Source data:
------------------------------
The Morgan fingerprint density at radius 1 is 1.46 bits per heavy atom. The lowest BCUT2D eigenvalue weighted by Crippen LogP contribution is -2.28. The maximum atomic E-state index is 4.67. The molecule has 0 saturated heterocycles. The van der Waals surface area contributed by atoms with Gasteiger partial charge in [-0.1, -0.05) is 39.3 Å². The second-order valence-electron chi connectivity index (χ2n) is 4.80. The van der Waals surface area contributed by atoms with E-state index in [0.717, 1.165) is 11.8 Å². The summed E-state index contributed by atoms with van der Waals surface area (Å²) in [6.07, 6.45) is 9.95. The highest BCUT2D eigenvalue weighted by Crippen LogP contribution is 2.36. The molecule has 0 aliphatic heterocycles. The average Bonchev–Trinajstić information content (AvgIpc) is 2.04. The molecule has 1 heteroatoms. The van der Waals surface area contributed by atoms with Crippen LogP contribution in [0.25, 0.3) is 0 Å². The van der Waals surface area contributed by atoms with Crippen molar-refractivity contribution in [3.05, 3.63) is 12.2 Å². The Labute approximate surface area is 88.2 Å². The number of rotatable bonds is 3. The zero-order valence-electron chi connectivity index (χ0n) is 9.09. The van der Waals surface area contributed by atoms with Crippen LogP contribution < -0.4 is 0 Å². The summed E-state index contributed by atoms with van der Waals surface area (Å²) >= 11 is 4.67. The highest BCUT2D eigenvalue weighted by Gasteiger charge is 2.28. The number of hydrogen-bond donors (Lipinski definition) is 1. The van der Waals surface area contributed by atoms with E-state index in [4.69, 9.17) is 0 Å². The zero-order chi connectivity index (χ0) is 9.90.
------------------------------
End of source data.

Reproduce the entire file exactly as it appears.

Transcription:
The Morgan fingerprint density at radius 1 is 1.46 bits per heavy atom. The lowest BCUT2D eigenvalue weighted by Crippen LogP contribution is -2.28. The maximum atomic E-state index is 4.67. The molecule has 0 saturated heterocycles. The van der Waals surface area contributed by atoms with Gasteiger partial charge in [-0.1, -0.05) is 39.3 Å². The second-order valence-electron chi connectivity index (χ2n) is 4.80. The van der Waals surface area contributed by atoms with E-state index in [0.717, 1.165) is 11.8 Å². The summed E-state index contributed by atoms with van der Waals surface area (Å²) in [6.07, 6.45) is 9.95. The highest BCUT2D eigenvalue weighted by Crippen LogP contribution is 2.36. The molecule has 0 aliphatic heterocycles. The average Bonchev–Trinajstić information content (AvgIpc) is 2.04. The molecule has 1 heteroatoms. The van der Waals surface area contributed by atoms with Crippen LogP contribution in [0.25, 0.3) is 0 Å². The van der Waals surface area contributed by atoms with Crippen molar-refractivity contribution in [3.05, 3.63) is 12.2 Å². The Labute approximate surface area is 88.2 Å². The number of rotatable bonds is 3. The zero-order valence-electron chi connectivity index (χ0n) is 9.09. The van der Waals surface area contributed by atoms with Crippen LogP contribution < -0.4 is 0 Å². The summed E-state index contributed by atoms with van der Waals surface area (Å²) >= 11 is 4.67. The highest BCUT2D eigenvalue weighted by Gasteiger charge is 2.28. The number of hydrogen-bond donors (Lipinski definition) is 1. The van der Waals surface area contributed by atoms with E-state index in [4.69, 9.17) is 0 Å². The zero-order chi connectivity index (χ0) is 9.90.